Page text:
The sales have begun. Before Christmas!
As mere amateur bargain-hunters have always suspected, there is a black art to sales shopping. Cunning sales-veterans, determined to avoid the horrid changing- room queue, do their trying-on weeks in advance. They pick out everything and make notes.
Once the doors are flung open, they'll push, elbow, and lock coat-hangers with one another to reach their object of desire. This Darwinian struggle, naturally, is carried out in a terribly polite way, as everybody pretends that everybody else is being ``so pushy''.
Their treasures clutched to their bosom, their cheerfulness is barely disguised, despite the weight of armfuls of plates, dishes, sheets and towels.
The only shadow is the sight of bargains being picked out by fellow shoppers that suddenly look intensely desirable. But to lose one's place in the queue? And then to find the item sold out? It's an agony of indecision - and an interminable one, as the queue goes on for ever.
At this point an iconically British, `we're all in this together' spirit develops. Packets of mints appear and total strangers chat about their bargains and whether the sales are better value/better attended than last year.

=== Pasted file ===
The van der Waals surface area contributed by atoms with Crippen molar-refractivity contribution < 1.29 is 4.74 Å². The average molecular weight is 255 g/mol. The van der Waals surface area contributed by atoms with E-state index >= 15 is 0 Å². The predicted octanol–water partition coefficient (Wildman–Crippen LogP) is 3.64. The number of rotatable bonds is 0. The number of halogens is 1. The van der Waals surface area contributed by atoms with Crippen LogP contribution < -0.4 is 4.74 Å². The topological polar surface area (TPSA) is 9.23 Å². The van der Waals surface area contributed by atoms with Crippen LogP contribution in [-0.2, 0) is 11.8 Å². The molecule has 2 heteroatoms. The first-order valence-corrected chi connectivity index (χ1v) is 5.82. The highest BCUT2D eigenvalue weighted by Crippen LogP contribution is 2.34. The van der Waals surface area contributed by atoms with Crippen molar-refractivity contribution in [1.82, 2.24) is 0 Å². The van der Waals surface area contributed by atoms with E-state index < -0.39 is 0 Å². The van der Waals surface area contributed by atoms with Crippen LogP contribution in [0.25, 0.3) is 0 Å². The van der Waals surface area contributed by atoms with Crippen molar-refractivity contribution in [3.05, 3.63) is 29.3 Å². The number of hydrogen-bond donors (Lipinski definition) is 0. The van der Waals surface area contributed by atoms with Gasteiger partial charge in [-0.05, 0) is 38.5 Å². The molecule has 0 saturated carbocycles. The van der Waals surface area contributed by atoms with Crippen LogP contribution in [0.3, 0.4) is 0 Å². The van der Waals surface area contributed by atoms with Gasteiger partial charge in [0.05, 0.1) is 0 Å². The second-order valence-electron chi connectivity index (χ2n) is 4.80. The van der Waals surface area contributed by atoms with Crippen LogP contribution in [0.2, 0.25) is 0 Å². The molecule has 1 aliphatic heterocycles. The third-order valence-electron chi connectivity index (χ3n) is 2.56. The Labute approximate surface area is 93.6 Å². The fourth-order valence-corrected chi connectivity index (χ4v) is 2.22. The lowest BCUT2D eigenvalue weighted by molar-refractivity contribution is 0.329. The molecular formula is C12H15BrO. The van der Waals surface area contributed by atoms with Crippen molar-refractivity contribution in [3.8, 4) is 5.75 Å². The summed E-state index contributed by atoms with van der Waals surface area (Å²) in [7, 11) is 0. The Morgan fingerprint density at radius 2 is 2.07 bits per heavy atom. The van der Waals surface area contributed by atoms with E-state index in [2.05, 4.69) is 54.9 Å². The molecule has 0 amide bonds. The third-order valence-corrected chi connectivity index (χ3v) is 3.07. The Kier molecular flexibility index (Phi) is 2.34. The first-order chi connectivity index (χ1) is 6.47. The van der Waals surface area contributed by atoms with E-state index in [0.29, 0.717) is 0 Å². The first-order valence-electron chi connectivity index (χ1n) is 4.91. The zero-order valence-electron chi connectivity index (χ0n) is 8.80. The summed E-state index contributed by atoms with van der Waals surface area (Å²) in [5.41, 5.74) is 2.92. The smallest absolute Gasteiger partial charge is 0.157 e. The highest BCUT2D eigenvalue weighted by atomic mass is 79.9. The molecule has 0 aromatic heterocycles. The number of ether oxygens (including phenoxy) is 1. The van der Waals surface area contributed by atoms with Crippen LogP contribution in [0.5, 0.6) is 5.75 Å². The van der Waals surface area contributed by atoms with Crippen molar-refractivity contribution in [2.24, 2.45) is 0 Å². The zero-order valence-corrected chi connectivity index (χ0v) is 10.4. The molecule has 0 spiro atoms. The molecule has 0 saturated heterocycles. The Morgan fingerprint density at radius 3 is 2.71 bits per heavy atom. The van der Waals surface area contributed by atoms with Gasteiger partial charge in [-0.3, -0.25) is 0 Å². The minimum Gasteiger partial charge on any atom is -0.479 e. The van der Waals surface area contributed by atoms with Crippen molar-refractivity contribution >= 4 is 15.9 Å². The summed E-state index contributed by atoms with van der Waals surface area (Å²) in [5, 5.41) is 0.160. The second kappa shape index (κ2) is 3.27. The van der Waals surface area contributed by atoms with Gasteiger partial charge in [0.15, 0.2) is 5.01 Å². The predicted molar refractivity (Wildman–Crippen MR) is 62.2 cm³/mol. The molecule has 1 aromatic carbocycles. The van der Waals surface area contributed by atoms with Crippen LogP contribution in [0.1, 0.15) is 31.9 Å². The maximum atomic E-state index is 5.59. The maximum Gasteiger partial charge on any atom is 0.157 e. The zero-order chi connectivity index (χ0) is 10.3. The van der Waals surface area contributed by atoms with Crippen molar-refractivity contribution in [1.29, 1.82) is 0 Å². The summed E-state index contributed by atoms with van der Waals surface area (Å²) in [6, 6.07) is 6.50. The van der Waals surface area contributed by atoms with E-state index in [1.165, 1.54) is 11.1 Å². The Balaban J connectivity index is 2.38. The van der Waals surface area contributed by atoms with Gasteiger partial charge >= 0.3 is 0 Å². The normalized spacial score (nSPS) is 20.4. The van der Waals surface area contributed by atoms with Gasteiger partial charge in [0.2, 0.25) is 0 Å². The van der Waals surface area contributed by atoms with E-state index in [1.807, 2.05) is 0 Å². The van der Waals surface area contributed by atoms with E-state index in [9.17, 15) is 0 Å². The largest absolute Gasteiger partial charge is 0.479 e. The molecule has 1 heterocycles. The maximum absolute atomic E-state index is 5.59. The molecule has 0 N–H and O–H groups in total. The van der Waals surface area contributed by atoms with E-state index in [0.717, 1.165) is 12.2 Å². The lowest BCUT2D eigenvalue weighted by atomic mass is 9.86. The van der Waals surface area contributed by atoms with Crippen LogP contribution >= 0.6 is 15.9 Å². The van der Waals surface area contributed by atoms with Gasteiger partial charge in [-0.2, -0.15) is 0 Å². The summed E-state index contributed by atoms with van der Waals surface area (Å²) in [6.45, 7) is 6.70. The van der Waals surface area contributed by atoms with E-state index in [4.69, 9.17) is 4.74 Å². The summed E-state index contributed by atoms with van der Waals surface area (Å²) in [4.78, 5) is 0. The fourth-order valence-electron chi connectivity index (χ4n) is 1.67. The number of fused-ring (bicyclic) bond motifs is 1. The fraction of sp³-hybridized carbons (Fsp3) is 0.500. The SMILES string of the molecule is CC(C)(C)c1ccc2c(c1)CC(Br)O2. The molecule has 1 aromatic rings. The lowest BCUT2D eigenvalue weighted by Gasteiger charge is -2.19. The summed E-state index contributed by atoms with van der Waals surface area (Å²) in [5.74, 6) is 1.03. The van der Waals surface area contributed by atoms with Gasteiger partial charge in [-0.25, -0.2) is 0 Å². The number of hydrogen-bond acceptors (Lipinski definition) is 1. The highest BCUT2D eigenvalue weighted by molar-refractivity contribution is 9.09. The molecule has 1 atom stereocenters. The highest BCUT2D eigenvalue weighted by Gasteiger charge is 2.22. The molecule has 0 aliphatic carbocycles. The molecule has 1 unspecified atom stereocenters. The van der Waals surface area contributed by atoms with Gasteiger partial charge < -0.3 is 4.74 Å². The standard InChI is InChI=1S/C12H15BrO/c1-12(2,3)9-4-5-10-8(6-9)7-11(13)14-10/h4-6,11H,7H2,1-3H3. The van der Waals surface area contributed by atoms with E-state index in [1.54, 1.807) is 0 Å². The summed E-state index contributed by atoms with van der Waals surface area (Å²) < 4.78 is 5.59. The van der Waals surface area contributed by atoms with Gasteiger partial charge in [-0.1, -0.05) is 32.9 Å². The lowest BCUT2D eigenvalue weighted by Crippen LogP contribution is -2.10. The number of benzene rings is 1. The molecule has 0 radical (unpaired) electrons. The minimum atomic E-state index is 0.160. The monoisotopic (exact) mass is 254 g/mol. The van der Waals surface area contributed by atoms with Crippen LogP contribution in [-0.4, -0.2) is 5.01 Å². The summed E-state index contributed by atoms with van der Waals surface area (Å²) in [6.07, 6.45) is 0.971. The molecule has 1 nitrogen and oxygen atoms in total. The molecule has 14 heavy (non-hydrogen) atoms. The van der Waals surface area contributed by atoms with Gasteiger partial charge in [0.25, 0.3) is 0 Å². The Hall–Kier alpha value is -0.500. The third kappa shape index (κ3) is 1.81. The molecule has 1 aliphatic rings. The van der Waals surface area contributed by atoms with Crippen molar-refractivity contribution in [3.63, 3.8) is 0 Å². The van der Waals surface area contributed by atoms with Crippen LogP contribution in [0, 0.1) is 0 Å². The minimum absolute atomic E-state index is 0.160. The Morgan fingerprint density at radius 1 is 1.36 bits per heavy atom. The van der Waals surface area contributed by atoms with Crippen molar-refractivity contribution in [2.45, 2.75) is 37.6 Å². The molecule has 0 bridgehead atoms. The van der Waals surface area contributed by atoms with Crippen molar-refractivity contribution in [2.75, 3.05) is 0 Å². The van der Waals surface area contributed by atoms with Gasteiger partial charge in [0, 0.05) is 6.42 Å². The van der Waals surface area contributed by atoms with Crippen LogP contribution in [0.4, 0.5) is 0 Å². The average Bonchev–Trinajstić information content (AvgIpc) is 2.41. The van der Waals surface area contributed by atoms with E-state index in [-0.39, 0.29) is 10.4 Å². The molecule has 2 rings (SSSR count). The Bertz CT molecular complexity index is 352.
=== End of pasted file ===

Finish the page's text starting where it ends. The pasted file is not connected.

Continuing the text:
People rarely do their sale shopping alone; it's mostly done in a threesome of mother and daughters. This kind of foraging represents the Definitive Female Bonding Experience. The mother-and-daughters parties bicker about skirt lengths and bathrobe colours, but what shines through is a sense of unshakeable warmth, support and mutual understanding.
The same is true, incidentally, of the men: they stand outside, holding bags and bonding in their own `What are we doing here?' way.
Who said the family spirit is on the wane? Forget the old films you've seen 400 times on Boxing Day: the thing that really brings people together is shopping.Reuse content